Beautiful as artichokes are, they require a fair bit of instruction, not only as relates to their cooking, but also to their pre-cooking preparation and their eating as well. Like many complicated things though, they are well worth the effort!

Just like the people who eat them, artichokes come in various sizes. The small, “baby” size weighs only about 2 ounces each and are typically only an inch or so in length, tip to bottom. They grow at the base of the artichoke plant (which is a thistle like plant, though actually a member of the daisy family, whose “flower” buds are the artichokes). They are so tender and tiny that there is no fibrous (some, including the Ingredient Sleuth would say “stringy”) choke in the middle.

Moving upward, on the plant and in size, medium artichokes weigh in at 5 to 8 ounces each and come from the side branches. These are the artichokes that we will discuss, and refer to, as the “dippables”!

Large artichokes may weigh a pound or more, grow on the center stalk of the plant and are usually eaten stuffed – a bit tricky and tedious, prep-wise -- with a savory filling.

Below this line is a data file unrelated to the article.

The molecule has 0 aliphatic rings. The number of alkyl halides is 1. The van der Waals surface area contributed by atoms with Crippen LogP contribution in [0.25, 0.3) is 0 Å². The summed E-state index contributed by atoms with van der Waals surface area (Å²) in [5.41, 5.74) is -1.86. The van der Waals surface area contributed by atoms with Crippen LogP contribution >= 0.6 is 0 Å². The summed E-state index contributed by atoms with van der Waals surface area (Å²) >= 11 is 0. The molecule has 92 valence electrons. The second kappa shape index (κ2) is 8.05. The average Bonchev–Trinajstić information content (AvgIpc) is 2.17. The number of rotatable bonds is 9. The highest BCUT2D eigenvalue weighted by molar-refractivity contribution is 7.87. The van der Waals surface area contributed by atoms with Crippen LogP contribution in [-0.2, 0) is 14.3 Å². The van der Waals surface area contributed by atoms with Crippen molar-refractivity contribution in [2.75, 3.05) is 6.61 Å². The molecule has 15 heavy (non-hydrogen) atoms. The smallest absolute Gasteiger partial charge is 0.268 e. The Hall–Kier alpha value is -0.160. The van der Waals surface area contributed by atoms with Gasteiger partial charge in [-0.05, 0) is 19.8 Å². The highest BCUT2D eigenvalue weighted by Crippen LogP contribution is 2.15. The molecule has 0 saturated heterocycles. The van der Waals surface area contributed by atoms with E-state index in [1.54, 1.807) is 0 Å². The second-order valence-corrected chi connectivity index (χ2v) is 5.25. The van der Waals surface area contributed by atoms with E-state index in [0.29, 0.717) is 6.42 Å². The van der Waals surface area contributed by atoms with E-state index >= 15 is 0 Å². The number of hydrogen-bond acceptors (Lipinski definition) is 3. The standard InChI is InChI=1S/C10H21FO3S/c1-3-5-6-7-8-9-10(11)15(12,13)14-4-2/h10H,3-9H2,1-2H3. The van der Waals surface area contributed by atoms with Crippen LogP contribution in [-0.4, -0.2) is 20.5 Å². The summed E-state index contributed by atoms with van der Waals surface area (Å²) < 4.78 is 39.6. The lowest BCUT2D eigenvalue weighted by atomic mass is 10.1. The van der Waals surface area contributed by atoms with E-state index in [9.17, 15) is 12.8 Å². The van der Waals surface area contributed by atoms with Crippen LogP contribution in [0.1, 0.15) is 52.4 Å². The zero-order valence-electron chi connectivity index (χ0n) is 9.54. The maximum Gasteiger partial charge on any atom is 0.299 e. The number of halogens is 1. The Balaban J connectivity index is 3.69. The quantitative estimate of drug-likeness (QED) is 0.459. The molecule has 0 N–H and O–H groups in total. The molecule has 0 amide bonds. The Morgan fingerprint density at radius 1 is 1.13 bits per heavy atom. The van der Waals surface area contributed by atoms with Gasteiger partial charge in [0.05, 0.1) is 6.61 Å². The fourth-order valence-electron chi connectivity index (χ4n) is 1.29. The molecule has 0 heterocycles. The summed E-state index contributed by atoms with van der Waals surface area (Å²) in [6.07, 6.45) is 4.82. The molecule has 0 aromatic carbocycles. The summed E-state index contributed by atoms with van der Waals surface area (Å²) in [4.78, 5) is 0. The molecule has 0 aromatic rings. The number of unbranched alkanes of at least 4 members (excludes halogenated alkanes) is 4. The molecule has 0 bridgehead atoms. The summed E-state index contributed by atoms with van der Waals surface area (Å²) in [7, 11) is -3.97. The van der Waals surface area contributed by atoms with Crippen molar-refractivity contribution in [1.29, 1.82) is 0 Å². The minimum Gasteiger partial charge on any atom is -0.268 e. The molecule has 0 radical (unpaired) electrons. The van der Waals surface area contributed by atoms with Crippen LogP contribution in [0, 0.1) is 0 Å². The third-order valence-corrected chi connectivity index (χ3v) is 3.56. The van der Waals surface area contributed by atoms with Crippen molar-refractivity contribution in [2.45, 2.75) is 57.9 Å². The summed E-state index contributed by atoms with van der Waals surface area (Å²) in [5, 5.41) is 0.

Buying tips:

- Compact and heavy for its size
- Leaves that are fleshy, thick, firm, tightly closed
- Stem end firm, no tiny holes which would indicate worm damage
- Spring artichokes soft green in color
- Fall and winter artichokes olive green, possibly bronze-tipped leaves
- Avoid blackened, wilted, bruised leaves
- Squeeze it! Plump and crisp leaves make a squeaky sound! (Beware the vegetable police during this step!)


- Refrigerate, in a plastic bag, 4 to 5 days maximum.
- Do not wash before storing; sprinkle a few drops of water into the bag, then close.

Preparation for the “dippables”:

- Wash under cold running water